New CEOP Resources on Webcam Abuse

 

CEOP Webcam

The Highland E-Safety Group receive regular emails from CEOP with their news and latest resources. We wish to highlight their very latest resources on Webcam abuse designed for use in secondary schools or older pupils. These resources must be used in the right context in schools and as part of a planned approach to e-safety and wider health and wellbeing. As always, education of a sensitive nature must be facilitated with support, guidance and in a safe environment. Highland teachers and professionals are trained to do this and further support is available from the the partners organisations involved in Highland E-Safety.

Please feel free to share this post with your colleagues. If you require any further help or support in Highland please do not hesitate to contact us on 01463 702000 asking for Louise Jones or Eliz McIntosh. These resources can be accessed by those who have signed up on the www.thinkuknow.co.uk website as a practitioner.

In Highland – What should I do if I am concerned about a child? Tell someone what your concerns are – speak to a teacher, a doctor, a social worker, a police officer or school nurse. Phone 01463 703488 for general enquiries email: CPAdmin@highland.gov.uk For information on the work of the Highland child protection committee go tohttp://forhighlandschildren.org/2-childprotection/

 

Transcript of a CEOP Briefing

As you may have seen in the media, CEOP today warned of a concerning rise in the use of webcam by sex offenders to blackmail children and young people online.

We’re asking schools and youth organisations to run assemblies to raise awareness amongst young people of this type of crime. There’s a full pack of resources available to download now.

We want all young people to know that if they are being threatened online, if they’ve shared something they regret, it’s never too late to get help.

Young people might feel like there is no way out but they can always report to CEOP online at www.thinkuknow.co.uk  or visiting the CEOP Safety Centre  The NSPCC have set up a dedicated helpline for young people suffering this type of crime, which will be open 24/7 throughout September and October 2013. Please publicise this number with the children and young people you work with:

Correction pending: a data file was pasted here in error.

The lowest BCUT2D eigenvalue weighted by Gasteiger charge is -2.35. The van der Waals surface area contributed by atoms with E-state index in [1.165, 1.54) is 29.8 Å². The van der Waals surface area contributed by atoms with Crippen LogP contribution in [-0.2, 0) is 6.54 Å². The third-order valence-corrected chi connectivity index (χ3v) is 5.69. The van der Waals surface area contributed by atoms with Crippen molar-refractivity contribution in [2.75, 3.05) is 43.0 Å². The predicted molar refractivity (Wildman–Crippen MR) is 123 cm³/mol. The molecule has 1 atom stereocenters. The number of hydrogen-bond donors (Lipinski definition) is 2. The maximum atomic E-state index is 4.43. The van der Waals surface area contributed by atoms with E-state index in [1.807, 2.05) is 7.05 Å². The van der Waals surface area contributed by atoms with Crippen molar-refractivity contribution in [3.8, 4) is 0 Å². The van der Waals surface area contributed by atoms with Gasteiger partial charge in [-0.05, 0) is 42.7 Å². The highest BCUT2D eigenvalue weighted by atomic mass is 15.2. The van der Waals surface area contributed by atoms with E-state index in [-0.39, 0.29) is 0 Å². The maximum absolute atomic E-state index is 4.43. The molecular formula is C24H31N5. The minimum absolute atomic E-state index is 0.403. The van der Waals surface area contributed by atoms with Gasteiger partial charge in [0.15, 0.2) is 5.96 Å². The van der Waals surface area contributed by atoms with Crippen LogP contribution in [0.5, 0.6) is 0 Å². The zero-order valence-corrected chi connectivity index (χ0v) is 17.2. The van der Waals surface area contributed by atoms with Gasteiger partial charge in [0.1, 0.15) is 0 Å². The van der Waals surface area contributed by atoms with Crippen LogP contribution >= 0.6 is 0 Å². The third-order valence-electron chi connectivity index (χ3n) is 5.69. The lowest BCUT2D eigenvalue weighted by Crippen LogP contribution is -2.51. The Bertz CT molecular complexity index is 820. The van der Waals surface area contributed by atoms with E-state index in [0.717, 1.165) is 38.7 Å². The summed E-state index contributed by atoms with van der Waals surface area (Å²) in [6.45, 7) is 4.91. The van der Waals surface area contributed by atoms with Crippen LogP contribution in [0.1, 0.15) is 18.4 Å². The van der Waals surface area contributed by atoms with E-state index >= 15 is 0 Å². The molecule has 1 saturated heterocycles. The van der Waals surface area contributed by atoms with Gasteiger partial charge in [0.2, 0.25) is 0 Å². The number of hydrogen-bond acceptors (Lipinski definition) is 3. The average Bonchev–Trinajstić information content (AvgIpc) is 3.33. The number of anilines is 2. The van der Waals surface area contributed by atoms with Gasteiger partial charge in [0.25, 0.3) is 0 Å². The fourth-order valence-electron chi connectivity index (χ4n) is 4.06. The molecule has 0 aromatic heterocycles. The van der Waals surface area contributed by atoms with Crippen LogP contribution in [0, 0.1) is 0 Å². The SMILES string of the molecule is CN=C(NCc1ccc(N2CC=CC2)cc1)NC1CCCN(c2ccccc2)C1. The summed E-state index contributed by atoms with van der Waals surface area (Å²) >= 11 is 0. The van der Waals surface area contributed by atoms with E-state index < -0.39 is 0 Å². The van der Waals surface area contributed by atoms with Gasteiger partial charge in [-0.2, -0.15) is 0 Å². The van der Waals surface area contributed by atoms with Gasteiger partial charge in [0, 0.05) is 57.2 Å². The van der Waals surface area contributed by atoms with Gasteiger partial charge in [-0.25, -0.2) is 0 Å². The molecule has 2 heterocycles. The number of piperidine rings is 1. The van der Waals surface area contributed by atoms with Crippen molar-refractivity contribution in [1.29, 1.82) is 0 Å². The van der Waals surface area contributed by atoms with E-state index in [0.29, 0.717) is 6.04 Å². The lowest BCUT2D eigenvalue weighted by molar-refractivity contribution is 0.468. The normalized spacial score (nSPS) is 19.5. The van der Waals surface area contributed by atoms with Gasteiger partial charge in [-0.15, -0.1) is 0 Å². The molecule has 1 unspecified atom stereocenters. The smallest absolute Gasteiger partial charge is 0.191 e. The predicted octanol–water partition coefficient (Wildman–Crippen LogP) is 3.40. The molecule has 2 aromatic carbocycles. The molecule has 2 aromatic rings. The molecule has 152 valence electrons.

NSPCC helpline: 0800 328 0904

Young people can also call Childline on 0800 1111

New resources – We’re asking schools and youth organisations to run assemblies or lessons to raise awareness amongst young people of this type of crime.

To help you do so we’ve launched Webcam with Confidence, a suite of resources including:

  • A fully scripted presentation for use as an assembly or lesson
  • A factsheet to handout to young people
  • A letter you can send or email to parents encouraging them to talk to their children about this type of crime

These can be downloaded from the Thinkuknow resources area at: www.thinkuknow.co.uk/teachers/resources. You will find the pack under the ’11-16′ tab.

Webcam abuse: the facts

CEOP have investigated a number of cases in which sex offenders have used blackmail to force young people to perform sexual acts on webcam.

Typically online sexual blackmail happens as follows:

  • An offender makes contact with a young person. This can happen anywhere online, including on a social network, in a chatroom, in a game or even on their mobile.
  • The offender begins a conversation and tricks the young person into sending them an indecent picture, appearing naked or performing sexual acts on webcam. They trick them in a variety of ways including: pretending to be a girl or boy of the same age, pretending to be someone the child knows, flirting with them or sending them sexual pictures or videos.
  • The offender records the webcam footage. They then threaten to share the video with the young person’s friends or family if they don’t perform more sexual acts. Some young people have been threatened for money or told to hurt themselves.

This has happened to hundreds, potentially thousands, of young people in this country.

This is sexual abuse. The emotional impact can be devastating. A number of young people have attempted suicide as a result of finding themselves in this situation.

Help us break this cycle of abuse. Download the lesson resources now.

 

 

 

 

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